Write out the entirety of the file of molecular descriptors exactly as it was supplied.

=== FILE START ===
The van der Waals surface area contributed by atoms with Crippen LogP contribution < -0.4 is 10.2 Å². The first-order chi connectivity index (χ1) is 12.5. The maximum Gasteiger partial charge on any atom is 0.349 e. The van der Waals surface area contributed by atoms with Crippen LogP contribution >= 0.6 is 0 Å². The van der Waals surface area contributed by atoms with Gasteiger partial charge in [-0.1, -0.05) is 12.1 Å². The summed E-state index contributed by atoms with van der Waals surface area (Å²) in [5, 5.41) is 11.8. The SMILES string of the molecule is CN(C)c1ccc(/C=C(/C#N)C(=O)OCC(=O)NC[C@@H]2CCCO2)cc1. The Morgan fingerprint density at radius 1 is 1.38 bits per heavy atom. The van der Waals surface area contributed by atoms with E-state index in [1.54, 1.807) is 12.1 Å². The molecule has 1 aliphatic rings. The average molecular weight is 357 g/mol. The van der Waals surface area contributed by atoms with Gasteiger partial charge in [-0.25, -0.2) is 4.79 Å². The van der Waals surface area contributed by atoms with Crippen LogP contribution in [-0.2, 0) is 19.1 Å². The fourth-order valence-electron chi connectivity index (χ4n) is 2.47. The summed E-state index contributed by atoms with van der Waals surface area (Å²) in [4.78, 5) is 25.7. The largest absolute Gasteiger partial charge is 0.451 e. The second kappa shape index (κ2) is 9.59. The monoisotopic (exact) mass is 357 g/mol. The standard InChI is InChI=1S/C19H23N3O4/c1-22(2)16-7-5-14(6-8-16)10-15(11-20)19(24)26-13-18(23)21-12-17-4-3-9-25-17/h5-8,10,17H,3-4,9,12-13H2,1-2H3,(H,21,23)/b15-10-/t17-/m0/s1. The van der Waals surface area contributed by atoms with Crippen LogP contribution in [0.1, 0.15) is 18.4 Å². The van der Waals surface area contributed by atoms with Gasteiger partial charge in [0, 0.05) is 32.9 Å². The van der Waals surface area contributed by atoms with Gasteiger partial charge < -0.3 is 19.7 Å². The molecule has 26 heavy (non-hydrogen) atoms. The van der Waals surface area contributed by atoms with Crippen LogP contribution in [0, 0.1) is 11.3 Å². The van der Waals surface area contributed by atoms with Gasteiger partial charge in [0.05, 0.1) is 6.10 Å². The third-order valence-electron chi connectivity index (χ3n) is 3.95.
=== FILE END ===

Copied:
The van der Waals surface area contributed by atoms with Crippen LogP contribution < -0.4 is 10.2 Å². The first-order chi connectivity index (χ1) is 12.5. The maximum Gasteiger partial charge on any atom is 0.349 e. The van der Waals surface area contributed by atoms with Crippen LogP contribution >= 0.6 is 0 Å². The van der Waals surface area contributed by atoms with Gasteiger partial charge in [-0.1, -0.05) is 12.1 Å². The summed E-state index contributed by atoms with van der Waals surface area (Å²) in [5, 5.41) is 11.8. The SMILES string of the molecule is CN(C)c1ccc(/C=C(/C#N)C(=O)OCC(=O)NC[C@@H]2CCCO2)cc1. The Morgan fingerprint density at radius 1 is 1.38 bits per heavy atom. The van der Waals surface area contributed by atoms with E-state index in [1.54, 1.807) is 12.1 Å². The molecule has 1 aliphatic rings. The average molecular weight is 357 g/mol. The van der Waals surface area contributed by atoms with Gasteiger partial charge in [-0.25, -0.2) is 4.79 Å². The van der Waals surface area contributed by atoms with Crippen LogP contribution in [-0.2, 0) is 19.1 Å². The fourth-order valence-electron chi connectivity index (χ4n) is 2.47. The summed E-state index contributed by atoms with van der Waals surface area (Å²) in [4.78, 5) is 25.7. The largest absolute Gasteiger partial charge is 0.451 e. The second kappa shape index (κ2) is 9.59. The monoisotopic (exact) mass is 357 g/mol. The standard InChI is InChI=1S/C19H23N3O4/c1-22(2)16-7-5-14(6-8-16)10-15(11-20)19(24)26-13-18(23)21-12-17-4-3-9-25-17/h5-8,10,17H,3-4,9,12-13H2,1-2H3,(H,21,23)/b15-10-/t17-/m0/s1. The van der Waals surface area contributed by atoms with Crippen LogP contribution in [0.1, 0.15) is 18.4 Å². The van der Waals surface area contributed by atoms with Gasteiger partial charge in [0, 0.05) is 32.9 Å². The van der Waals surface area contributed by atoms with Gasteiger partial charge < -0.3 is 19.7 Å². The molecule has 26 heavy (non-hydrogen) atoms. The van der Waals surface area contributed by atoms with Crippen LogP contribution in [0, 0.1) is 11.3 Å². The van der Waals surface area contributed by atoms with Gasteiger partial charge in [0.05, 0.1) is 6.10 Å². The third-order valence-electron chi connectivity index (χ3n) is 3.95.